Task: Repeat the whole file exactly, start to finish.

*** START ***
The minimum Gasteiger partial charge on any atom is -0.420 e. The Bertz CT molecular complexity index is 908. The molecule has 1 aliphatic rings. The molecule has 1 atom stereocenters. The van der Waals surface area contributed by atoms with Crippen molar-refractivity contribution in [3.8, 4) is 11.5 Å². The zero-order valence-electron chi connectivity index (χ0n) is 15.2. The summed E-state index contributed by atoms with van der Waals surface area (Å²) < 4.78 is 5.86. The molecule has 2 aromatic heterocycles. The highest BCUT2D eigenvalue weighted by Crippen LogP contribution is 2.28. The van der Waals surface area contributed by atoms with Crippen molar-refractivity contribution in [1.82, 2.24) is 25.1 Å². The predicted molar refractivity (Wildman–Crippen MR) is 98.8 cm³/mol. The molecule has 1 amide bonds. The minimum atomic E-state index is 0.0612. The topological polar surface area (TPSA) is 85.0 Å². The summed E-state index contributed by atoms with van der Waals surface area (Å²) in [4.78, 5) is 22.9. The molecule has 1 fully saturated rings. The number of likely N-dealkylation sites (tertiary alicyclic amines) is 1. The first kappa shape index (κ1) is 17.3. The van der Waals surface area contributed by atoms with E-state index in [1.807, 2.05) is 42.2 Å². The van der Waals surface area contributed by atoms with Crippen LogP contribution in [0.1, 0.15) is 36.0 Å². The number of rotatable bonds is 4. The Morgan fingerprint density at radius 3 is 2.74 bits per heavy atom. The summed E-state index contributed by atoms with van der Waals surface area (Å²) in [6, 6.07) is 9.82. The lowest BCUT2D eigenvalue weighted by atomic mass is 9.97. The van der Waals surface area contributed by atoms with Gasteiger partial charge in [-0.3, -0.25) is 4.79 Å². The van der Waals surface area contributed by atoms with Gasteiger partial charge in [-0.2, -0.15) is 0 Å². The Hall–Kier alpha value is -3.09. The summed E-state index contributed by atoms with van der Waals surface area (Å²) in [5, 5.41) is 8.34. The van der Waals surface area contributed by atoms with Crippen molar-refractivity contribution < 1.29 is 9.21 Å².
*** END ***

The minimum Gasteiger partial charge on any atom is -0.420 e. The Bertz CT molecular complexity index is 908. The molecule has 1 aliphatic rings. The molecule has 1 atom stereocenters. The van der Waals surface area contributed by atoms with Crippen molar-refractivity contribution in [3.8, 4) is 11.5 Å². The zero-order valence-electron chi connectivity index (χ0n) is 15.2. The summed E-state index contributed by atoms with van der Waals surface area (Å²) < 4.78 is 5.86. The molecule has 2 aromatic heterocycles. The highest BCUT2D eigenvalue weighted by Crippen LogP contribution is 2.28. The van der Waals surface area contributed by atoms with Crippen molar-refractivity contribution in [1.82, 2.24) is 25.1 Å². The predicted molar refractivity (Wildman–Crippen MR) is 98.8 cm³/mol. The molecule has 1 amide bonds. The minimum atomic E-state index is 0.0612. The topological polar surface area (TPSA) is 85.0 Å². The summed E-state index contributed by atoms with van der Waals surface area (Å²) in [4.78, 5) is 22.9. The molecule has 1 fully saturated rings. The number of likely N-dealkylation sites (tertiary alicyclic amines) is 1. The first kappa shape index (κ1) is 17.3. The van der Waals surface area contributed by atoms with E-state index in [1.807, 2.05) is 42.2 Å². The van der Waals surface area contributed by atoms with Crippen LogP contribution in [0.1, 0.15) is 36.0 Å². The number of rotatable bonds is 4. The Morgan fingerprint density at radius 3 is 2.74 bits per heavy atom. The summed E-state index contributed by atoms with van der Waals surface area (Å²) in [6, 6.07) is 9.82. The lowest BCUT2D eigenvalue weighted by atomic mass is 9.97. The van der Waals surface area contributed by atoms with Gasteiger partial charge in [-0.3, -0.25) is 4.79 Å². The van der Waals surface area contributed by atoms with Gasteiger partial charge in [-0.2, -0.15) is 0 Å². The Hall–Kier alpha value is -3.09. The summed E-state index contributed by atoms with van der Waals surface area (Å²) in [5, 5.41) is 8.34. The van der Waals surface area contributed by atoms with Crippen molar-refractivity contribution < 1.29 is 9.21 Å².